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Understanding Diatom Responses to Environmental Change by Functional Genomics Approaches (EU Project DIATOMICS)

Diatoms are photosynthetic eukaryotes providing close to one quarter of global fixed carbon and approximately one fifth of the oxygen we breathe. Remarkably, very little is known about their basic biology and how it is affected by environmental change. The Diatomics project will address these issues in marine diatoms using information based on two completed diatom genome sequences. Important topics that will be addressed include carbon sequestration, nutrient acquisition, the rise and fall of blooms, and biofouling. We will study gene expression profiles at the whole genome level in response to ecologically-relevant stimuli, will manipulate expression of candidate key genes by reverse genetics, and will study phylogenetic histories and ecological significance of these genes in a range of diatoms. Ultimately, the project should lead to the development of non-neutral markers that can be used to assess diatom ecophysiology in natural environments in response to changing environmental conditions.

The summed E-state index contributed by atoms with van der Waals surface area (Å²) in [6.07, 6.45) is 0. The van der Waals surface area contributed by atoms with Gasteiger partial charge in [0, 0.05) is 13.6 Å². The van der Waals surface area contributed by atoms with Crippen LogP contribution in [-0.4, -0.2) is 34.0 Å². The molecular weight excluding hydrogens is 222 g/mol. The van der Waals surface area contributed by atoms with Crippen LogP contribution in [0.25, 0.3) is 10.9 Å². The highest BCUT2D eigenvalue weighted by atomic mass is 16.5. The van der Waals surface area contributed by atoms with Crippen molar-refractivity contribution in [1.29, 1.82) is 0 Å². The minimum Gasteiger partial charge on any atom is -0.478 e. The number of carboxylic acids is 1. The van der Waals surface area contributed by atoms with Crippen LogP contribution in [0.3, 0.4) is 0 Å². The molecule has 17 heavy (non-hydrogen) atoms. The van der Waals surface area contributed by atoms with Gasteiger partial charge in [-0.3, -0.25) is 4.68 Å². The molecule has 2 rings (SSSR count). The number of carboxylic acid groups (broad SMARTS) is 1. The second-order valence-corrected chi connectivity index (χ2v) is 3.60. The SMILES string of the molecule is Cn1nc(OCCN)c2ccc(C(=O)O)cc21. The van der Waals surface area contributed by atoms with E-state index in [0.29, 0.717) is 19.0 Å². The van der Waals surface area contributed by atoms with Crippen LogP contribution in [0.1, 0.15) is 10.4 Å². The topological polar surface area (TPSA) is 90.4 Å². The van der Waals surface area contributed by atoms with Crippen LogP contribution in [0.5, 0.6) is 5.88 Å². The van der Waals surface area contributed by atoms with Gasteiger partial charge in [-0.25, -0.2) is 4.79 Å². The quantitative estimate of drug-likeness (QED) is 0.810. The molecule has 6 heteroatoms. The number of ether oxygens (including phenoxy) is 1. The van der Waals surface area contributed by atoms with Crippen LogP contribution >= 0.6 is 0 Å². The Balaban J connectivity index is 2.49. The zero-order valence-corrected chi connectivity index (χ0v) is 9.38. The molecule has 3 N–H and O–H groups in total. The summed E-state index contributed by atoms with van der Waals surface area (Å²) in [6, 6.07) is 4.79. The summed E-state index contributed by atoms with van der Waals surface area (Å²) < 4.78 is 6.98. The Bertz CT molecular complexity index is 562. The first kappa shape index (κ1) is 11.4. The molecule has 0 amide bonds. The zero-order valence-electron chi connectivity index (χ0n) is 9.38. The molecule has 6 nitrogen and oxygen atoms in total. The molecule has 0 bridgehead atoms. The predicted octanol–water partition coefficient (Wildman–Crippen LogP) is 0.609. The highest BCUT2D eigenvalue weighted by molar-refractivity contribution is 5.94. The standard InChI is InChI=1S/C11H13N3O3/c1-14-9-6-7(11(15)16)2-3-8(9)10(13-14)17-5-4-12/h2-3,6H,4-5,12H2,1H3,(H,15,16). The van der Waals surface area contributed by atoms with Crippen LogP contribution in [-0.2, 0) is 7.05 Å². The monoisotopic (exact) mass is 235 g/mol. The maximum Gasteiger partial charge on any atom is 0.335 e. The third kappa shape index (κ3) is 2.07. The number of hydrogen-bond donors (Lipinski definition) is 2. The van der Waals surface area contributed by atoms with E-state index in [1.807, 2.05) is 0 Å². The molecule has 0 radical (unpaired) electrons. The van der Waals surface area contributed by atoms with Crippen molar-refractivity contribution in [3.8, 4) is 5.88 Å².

The AWI will sequence EST clones from two marine diatoms which have been exposed to different environmentally relevant conditions, to compare the types of genes expressed from sea-ice diatoms to those normally living in the plankton. They will interact with the partners involved in studying the expression of genes under nutrient stress and probes for these conditions will be developed in WP3 and WP5. Microarrays will be generated for WP5.

 

A) Microstructure of sea ice brine channels in epoxide negative.. B) ‚Brown ice‘, brown coloration of an inverted ice floe from a dense algal population.


 

Strewn slide of planktonic diatoms.


 
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